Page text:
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Maybe you should export your pdf to a tiff or png sequence, one file per page, or open your pdf file in Photoshop, save it as a psd file and import the psd file as a comp inside AE.
Hope that helps,
You've got a couple of options that will keep the files as PDF's. First, in Acrobat Pro extract pages using the extract each page to separate files option. Second, In Illustrator, Open the pages you want from the open dialogue and save each as a separate file. You can do the same in Photoshop, but you will end up rasterizing the PDF's. Using Acrobat Pro would be the easiest and fastest.
If you don't have Acrobat Pro, and have not downloaded the demo then you've got a few days to complete your project. The only thing that would foul this up would be protected or locked PDF's.
There's one other thing you should be aware of. Most of the time PDF documents are not designed with video in mind. There may be lots of lines and type that's just too small (1 pixel) to successfully end up on a DVD. You're in a little better shape if you're output is destined only for HD, but beware if you're going for SD TV via DVD.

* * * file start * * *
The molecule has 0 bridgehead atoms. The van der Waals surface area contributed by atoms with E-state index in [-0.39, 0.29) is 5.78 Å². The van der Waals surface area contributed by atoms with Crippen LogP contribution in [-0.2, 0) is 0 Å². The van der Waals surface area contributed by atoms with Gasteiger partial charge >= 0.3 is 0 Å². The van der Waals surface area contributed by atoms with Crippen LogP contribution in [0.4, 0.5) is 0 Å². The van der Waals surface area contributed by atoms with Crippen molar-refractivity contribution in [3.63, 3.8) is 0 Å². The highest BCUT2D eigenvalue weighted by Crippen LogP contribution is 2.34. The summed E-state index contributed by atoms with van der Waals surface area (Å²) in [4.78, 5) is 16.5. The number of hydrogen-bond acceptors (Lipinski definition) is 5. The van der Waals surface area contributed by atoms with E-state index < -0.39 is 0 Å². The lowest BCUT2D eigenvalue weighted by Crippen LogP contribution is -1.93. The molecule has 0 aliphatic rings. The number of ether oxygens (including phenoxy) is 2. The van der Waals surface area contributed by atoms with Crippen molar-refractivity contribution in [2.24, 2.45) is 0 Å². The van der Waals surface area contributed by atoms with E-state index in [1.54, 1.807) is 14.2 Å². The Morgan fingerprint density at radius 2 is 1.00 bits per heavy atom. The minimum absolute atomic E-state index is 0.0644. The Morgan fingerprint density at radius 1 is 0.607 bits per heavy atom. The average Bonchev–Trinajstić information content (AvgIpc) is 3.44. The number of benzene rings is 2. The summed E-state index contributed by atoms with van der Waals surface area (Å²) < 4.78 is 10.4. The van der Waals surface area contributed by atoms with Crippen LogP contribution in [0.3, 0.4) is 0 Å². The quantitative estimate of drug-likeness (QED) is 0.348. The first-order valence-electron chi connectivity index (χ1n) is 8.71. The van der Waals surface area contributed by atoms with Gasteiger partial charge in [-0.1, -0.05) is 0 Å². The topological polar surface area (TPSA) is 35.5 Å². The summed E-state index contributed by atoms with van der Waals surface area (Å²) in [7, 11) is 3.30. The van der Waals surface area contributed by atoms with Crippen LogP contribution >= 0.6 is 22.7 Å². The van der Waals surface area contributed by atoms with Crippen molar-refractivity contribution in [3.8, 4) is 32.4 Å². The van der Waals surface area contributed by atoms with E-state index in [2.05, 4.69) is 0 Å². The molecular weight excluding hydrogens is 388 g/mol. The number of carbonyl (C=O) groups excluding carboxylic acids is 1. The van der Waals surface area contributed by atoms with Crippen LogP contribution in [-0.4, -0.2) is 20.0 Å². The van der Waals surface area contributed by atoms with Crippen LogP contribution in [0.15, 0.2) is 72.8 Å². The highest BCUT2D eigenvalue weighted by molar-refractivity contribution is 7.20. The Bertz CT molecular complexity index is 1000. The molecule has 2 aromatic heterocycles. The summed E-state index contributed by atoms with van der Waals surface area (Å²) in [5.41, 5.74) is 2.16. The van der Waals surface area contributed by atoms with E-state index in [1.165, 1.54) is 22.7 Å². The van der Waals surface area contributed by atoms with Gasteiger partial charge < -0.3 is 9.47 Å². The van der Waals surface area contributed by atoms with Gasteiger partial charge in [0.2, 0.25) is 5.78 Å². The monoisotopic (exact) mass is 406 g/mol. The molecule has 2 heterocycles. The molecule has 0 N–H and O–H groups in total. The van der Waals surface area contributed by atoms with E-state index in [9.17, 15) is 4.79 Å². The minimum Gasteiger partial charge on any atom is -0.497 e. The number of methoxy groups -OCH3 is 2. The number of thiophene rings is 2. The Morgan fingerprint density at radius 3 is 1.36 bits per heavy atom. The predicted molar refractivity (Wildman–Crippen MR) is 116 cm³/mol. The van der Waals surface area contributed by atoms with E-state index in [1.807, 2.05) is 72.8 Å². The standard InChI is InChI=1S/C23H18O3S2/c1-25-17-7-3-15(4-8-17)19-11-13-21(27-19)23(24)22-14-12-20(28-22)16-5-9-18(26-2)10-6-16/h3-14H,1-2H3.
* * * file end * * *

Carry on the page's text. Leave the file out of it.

I would agree with Rick. The most reliable way to deal with PDFs is to not use them and rasterize them in Photoshop, especially with PDfs that were meant for print. From hairlines to odd artifacts with tiled content to font problems I can think of a million things that could go wrong... If you still want to use them natively, checking and extracting them to separate pages in Acrobat seems the most reasonable way. This would also allow you to flatten them and modify the color profile to avoid issues with incorrectly rendered colors and transparencies, if at all relevant...
Thank you all for the good advice. Photoshop allows me to select a specific page from a PDF and rasterize it so the font will resize without degrading. Works very well!
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